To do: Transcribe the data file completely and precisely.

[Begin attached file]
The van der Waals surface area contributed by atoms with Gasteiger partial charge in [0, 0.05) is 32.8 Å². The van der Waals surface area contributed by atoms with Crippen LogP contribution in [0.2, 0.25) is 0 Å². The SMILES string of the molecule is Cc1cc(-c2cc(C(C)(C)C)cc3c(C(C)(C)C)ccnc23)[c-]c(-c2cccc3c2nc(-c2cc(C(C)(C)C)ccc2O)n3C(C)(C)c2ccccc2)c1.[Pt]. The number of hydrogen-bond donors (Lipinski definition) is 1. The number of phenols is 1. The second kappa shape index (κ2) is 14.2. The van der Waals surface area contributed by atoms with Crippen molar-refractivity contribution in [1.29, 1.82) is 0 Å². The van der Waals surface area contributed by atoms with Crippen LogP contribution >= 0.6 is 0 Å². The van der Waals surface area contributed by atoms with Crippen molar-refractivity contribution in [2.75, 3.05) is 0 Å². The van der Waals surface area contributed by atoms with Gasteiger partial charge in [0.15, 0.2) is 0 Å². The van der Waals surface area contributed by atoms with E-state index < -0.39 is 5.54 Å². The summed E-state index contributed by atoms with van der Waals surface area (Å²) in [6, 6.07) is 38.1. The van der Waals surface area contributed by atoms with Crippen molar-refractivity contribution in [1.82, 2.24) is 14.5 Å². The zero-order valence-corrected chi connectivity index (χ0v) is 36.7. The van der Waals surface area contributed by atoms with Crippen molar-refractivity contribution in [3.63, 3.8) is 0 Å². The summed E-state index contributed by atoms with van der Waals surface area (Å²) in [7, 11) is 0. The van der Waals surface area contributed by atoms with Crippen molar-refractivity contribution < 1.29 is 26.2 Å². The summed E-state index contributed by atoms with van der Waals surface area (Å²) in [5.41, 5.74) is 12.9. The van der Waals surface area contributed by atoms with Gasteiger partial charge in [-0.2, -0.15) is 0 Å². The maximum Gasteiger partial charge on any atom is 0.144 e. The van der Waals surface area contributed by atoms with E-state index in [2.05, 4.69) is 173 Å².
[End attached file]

The van der Waals surface area contributed by atoms with Gasteiger partial charge in [0, 0.05) is 32.8 Å². The van der Waals surface area contributed by atoms with Crippen LogP contribution in [0.2, 0.25) is 0 Å². The SMILES string of the molecule is Cc1cc(-c2cc(C(C)(C)C)cc3c(C(C)(C)C)ccnc23)[c-]c(-c2cccc3c2nc(-c2cc(C(C)(C)C)ccc2O)n3C(C)(C)c2ccccc2)c1.[Pt]. The number of hydrogen-bond donors (Lipinski definition) is 1. The number of phenols is 1. The second kappa shape index (κ2) is 14.2. The van der Waals surface area contributed by atoms with Crippen molar-refractivity contribution in [1.29, 1.82) is 0 Å². The van der Waals surface area contributed by atoms with Crippen LogP contribution >= 0.6 is 0 Å². The van der Waals surface area contributed by atoms with Crippen molar-refractivity contribution in [2.75, 3.05) is 0 Å². The van der Waals surface area contributed by atoms with Gasteiger partial charge in [0.15, 0.2) is 0 Å². The van der Waals surface area contributed by atoms with E-state index < -0.39 is 5.54 Å². The summed E-state index contributed by atoms with van der Waals surface area (Å²) in [6, 6.07) is 38.1. The van der Waals surface area contributed by atoms with Crippen molar-refractivity contribution in [1.82, 2.24) is 14.5 Å². The zero-order valence-corrected chi connectivity index (χ0v) is 36.7. The van der Waals surface area contributed by atoms with Crippen molar-refractivity contribution in [3.63, 3.8) is 0 Å². The summed E-state index contributed by atoms with van der Waals surface area (Å²) in [7, 11) is 0. The van der Waals surface area contributed by atoms with Crippen molar-refractivity contribution < 1.29 is 26.2 Å². The summed E-state index contributed by atoms with van der Waals surface area (Å²) in [5.41, 5.74) is 12.9. The van der Waals surface area contributed by atoms with Gasteiger partial charge in [-0.2, -0.15) is 0 Å². The maximum Gasteiger partial charge on any atom is 0.144 e. The van der Waals surface area contributed by atoms with E-state index in [2.05, 4.69) is 173 Å².